I gotta draw $p \lor q ↔ q$ from $p → q$, logically. not by a truth table.

While it seems obvious, I cannot find a formal proof.

This is how far I came up to:

$\quad p \lor q$

$\equiv (p \land T) \lor q$

$\equiv q \lor (p \land T)$

$\equiv (q \lor p) \land (q \lor T)$

$\equiv (q \lor p) \land T$

$\equiv (q \lor p) \land (\neg p \lor q)$

I know that by drawing a venn-diagram here i can intuitively know that it is equivalent to q, but how do I draw such conclusion logically?

  • 1
    $\begingroup$ 1. What is $\equiv$? $\endgroup$ – Kenny Lau Jun 27 '16 at 13:34
  • 1
    $\begingroup$ 2. A proof by a truth table is a formal proof. $\endgroup$ – Kenny Lau Jun 27 '16 at 13:34
  • $\begingroup$ @KennyLau I think by "logically," they mean using logical laws like modus ponens, material implication, De Morgan's Laws, etc.. Also, $\equiv$ means "logically equivalent." $\endgroup$ – Noble Mushtak Jun 27 '16 at 13:36
  • $\begingroup$ ≡ is logical equivalence $\endgroup$ – MJAY Jun 27 '16 at 13:36
  • $\begingroup$ Yes, that's what I meant. using logical laws like p∨c≡p, p∧t≡p and others. $\endgroup$ – MJAY Jun 27 '16 at 13:37

$(p\lor q)↔q$

$=((p\lor q)→q)\land((p\lor q)←q)$

$=(\overline{(p\lor q)}\lor q)\land((p\lor q)\lor \overline {q})$

$=((\overline{p}\land \overline{q})\lor q)\land(p\lor (q\lor \overline {q}))$

$=((\overline{p}\land \overline{q})\lor q)\land(p\lor T)$

$=((\overline{p}\land \overline{q})\lor q)\land T$

$=((\overline{p}\land \overline{q})\lor q)$

$=(\overline{p}\lor q)\land (\overline{q}\lor q)$

$=(\overline{p}\lor q)\land T$

$=(\overline{p}\lor q)$



You got this far: $$p \vee q \equiv (\sim p \vee q) \wedge (p \vee q)$$ Use distributivity: $$p \vee q \equiv (\sim p \wedge p) \vee q$$ By Law of Contradiction, we know that the former part of this disjunction is always false, so using disjunctive syllogism we can conclude: $$p \vee q \equiv q$$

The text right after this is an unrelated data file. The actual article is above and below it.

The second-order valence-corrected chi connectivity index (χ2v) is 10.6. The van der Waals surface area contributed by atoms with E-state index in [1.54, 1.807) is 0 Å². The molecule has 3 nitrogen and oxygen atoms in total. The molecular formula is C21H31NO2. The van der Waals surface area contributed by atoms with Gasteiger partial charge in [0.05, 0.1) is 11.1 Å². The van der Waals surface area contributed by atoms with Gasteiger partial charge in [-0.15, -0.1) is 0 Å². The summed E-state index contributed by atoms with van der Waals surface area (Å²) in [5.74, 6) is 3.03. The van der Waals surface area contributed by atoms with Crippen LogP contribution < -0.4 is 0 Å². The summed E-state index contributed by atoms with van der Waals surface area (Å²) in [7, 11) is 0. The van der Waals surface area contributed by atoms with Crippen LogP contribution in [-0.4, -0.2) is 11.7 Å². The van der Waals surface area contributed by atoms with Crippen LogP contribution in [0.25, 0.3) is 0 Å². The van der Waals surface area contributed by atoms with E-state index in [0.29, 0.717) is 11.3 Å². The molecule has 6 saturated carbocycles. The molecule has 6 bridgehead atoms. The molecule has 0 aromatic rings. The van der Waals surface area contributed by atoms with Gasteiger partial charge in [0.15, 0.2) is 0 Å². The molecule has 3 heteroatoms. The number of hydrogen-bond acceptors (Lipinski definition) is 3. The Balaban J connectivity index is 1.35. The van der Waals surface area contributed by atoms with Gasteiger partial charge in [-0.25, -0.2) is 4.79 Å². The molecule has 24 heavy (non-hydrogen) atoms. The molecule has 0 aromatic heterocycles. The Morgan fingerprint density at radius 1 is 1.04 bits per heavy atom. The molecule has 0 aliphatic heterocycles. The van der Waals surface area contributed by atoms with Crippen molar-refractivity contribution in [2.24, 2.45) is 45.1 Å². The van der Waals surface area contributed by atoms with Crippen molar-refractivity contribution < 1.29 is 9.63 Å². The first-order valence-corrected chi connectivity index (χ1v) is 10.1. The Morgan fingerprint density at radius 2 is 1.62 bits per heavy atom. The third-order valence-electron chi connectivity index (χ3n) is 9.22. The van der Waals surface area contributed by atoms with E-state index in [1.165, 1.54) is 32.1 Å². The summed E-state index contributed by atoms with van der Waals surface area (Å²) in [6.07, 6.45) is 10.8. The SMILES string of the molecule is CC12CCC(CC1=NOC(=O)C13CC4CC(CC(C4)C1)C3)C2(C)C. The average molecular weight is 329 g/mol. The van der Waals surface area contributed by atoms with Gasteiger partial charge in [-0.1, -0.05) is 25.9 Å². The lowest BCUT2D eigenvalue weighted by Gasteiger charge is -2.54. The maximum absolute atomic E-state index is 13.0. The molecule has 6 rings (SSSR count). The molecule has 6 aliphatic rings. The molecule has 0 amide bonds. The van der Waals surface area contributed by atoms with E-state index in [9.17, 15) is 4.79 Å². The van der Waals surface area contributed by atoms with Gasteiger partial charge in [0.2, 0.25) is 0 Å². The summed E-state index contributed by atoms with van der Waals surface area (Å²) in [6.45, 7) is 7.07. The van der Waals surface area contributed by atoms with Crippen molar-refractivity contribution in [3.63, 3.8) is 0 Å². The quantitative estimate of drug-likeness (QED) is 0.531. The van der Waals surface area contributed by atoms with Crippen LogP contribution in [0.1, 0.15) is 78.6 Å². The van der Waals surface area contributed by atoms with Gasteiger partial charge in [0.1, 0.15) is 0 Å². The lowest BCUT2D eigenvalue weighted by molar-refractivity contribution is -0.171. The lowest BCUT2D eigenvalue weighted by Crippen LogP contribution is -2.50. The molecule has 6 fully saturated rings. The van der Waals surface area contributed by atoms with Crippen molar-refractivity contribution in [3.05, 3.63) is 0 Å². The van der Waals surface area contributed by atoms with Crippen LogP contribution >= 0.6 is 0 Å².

• $\begingroup$ Thanks! never thought I could use such method. $\endgroup$ – MJAY Jun 27 '16 at 13:46
  • $\begingroup$ Could you please approach this problem in another way? $\endgroup$ – MJAY Jun 27 '16 at 13:46
  • $\begingroup$ This is how far i came up to: pVq ≡(p∧t)Vq ≡qV(p∧t) ≡(qVp)∧(qVt) ≡(qVp)∧t ≡(qVp)∧(~pVq) $\endgroup$ – MJAY Jun 27 '16 at 13:46
  • $\begingroup$ How do I draw q from there? any methods I could make use of? $\endgroup$ – MJAY Jun 27 '16 at 13:47
  • $\begingroup$ @MJAY I am confused about your first step: $$p \vee q \equiv (p \wedge t) \vee q$$ This is not true if we make $p$ true, $q$ false, and $t$ false. $\endgroup$ – Noble Mushtak Jun 27 '16 at 13:48

so we must prove: $(p\Rightarrow q)\Leftrightarrow [(p\vee q)\Leftrightarrow q)]$.

suppose $(p\Rightarrow q)$ and prove the equivalence $(p\vee q)\Leftrightarrow q$

$\Rightarrow$): $ (p\Rightarrow q)\Rightarrow[ (p\Rightarrow q) \wedge (q\Rightarrow q)] \Rightarrow [(p\vee q)\Rightarrow q]$.

$\Leftarrow$): $q\Rightarrow(p\vee q)$ obvious

suppose $(p\vee q)\Leftrightarrow q$ and prove that $p\Rightarrow q$

so $[(p\vee q)\Leftrightarrow q)]\Rightarrow [(p\vee q)\Rightarrow q)]\Rightarrow [(p\Rightarrow q)\wedge (q\Rightarrow q)]\Rightarrow (p\Rightarrow q)$.


One way to prove that the statements $p \rightarrow q$ and $p \vee q \iff q$ are logically equivalent is as follows. It suffices to show that their truth tables (which have $4$ rows each) are the same. Recall that the only assignment of truth values for $p$ and $q$ for which $p \rightarrow q$ evaluates to $F$ is when $p$ is $T$ and $q$ is $F$. For which truth values does $p \vee q \iff q$ evaluate to $F$? Precisely when $p \vee q$ and $q$ have different truth values. If $q$ is $T$, so is $p \vee q$. If $q$ is $F$, the only way for $p \vee q$ to be $T$ is if $p$ is $T$. So, the only truth values for which $p \vee q \iff q$ is $F$ is when $p$ is $T$ and $q$ is $F$. This truth table is the same as that of $p \rightarrow q$.


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